Scoff if you like, but for a long time, I’ve maintained a lively interest in burial sites. They are jam-packed with all kinds of human interest stories, if only we knew how to begin to know them—and few more so than Brooklyn’s most prominent cemetery, the exclusive final address for thousands of New York’s elite over the years.
I don’t think you can gauge the true impact of Green-Wood Cemetery until you compare it to its surrounding environment, as I sought to do with this picture taken on a visit to this National Historic Landmark a week and a half ago. Way off in the background you can see the modest working-class, largely immigrant neighborhood of Sunset Park.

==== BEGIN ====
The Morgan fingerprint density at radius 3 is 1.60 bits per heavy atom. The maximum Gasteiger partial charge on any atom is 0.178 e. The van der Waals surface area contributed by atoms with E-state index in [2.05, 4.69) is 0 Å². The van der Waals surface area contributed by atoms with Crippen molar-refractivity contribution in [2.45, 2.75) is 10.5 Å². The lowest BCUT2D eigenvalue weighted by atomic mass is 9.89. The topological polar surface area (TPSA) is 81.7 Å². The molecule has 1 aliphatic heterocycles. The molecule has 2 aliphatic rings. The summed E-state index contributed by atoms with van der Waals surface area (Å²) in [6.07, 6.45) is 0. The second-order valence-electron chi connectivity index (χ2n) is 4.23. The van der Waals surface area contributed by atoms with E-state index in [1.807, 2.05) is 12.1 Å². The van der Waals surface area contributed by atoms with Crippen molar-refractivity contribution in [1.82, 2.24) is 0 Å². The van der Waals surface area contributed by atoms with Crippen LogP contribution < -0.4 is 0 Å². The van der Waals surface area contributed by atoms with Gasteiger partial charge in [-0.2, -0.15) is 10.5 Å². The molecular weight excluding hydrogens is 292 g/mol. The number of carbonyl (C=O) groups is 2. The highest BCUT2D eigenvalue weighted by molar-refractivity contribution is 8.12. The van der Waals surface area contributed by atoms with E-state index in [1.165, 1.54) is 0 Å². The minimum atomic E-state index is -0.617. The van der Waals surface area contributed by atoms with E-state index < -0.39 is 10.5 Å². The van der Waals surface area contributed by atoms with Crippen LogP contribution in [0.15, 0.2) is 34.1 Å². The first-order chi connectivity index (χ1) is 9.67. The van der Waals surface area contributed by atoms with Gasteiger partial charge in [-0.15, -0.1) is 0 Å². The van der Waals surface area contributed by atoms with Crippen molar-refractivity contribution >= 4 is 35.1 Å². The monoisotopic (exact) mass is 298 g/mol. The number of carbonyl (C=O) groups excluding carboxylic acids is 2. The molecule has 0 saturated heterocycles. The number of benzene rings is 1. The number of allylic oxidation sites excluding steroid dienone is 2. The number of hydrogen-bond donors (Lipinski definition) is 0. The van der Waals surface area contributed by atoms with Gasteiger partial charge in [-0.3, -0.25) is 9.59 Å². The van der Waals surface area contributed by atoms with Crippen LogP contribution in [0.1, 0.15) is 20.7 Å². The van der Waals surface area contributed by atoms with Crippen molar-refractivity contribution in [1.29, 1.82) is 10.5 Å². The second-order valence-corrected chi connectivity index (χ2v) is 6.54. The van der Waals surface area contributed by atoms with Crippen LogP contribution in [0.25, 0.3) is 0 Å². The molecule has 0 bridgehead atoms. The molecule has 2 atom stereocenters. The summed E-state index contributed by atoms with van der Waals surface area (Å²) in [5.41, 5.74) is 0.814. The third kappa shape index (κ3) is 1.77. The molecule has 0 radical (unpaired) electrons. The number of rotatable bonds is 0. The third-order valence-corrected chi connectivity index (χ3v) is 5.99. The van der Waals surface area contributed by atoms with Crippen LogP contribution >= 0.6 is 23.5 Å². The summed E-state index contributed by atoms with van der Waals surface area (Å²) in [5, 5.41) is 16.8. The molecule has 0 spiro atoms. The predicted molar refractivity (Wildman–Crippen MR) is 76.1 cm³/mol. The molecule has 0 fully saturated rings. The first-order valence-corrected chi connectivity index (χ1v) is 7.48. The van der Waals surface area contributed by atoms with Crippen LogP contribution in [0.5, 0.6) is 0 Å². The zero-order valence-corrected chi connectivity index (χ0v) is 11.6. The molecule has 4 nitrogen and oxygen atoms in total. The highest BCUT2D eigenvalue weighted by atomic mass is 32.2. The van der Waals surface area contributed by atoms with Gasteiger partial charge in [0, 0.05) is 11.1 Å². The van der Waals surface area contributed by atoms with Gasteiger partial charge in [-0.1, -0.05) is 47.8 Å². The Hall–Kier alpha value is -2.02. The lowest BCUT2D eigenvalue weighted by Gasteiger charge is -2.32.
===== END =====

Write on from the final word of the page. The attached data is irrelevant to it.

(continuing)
But in the foreground is Green-Wood, founded in 1838 as one of America’s first rural cemeteries—a sharp break from the church graveyards dominant till that time. So lushly beautiful were its 478 acres that New Yorkers took to promenading around its hills, valleys, ponds and paths, often oblivious to the grim reality of death that had brought so many here to their final ends. And so influential was this pastoral setting that it later gave rise to two other epic experiments in landscape architecture, Central Park and Prospect Park, by Frederick Law Olmsted and Calvert Vaux.
For several months, my friend Elizabeth—transplanted to the South, but still a Brooklyn diehard at heart—had urged me to visit the cemetery. Last week, I took her up on the advice. I made the mistake of going on a Thursday, when tour buses were not operating, so I did not have the chance to see as much as I would have liked. But this gives me all the more incentive to return—and, in any case, you will be seeing some of the results of what I did manage to see in my brief afternoon walk on future posts of "Photo of the Day."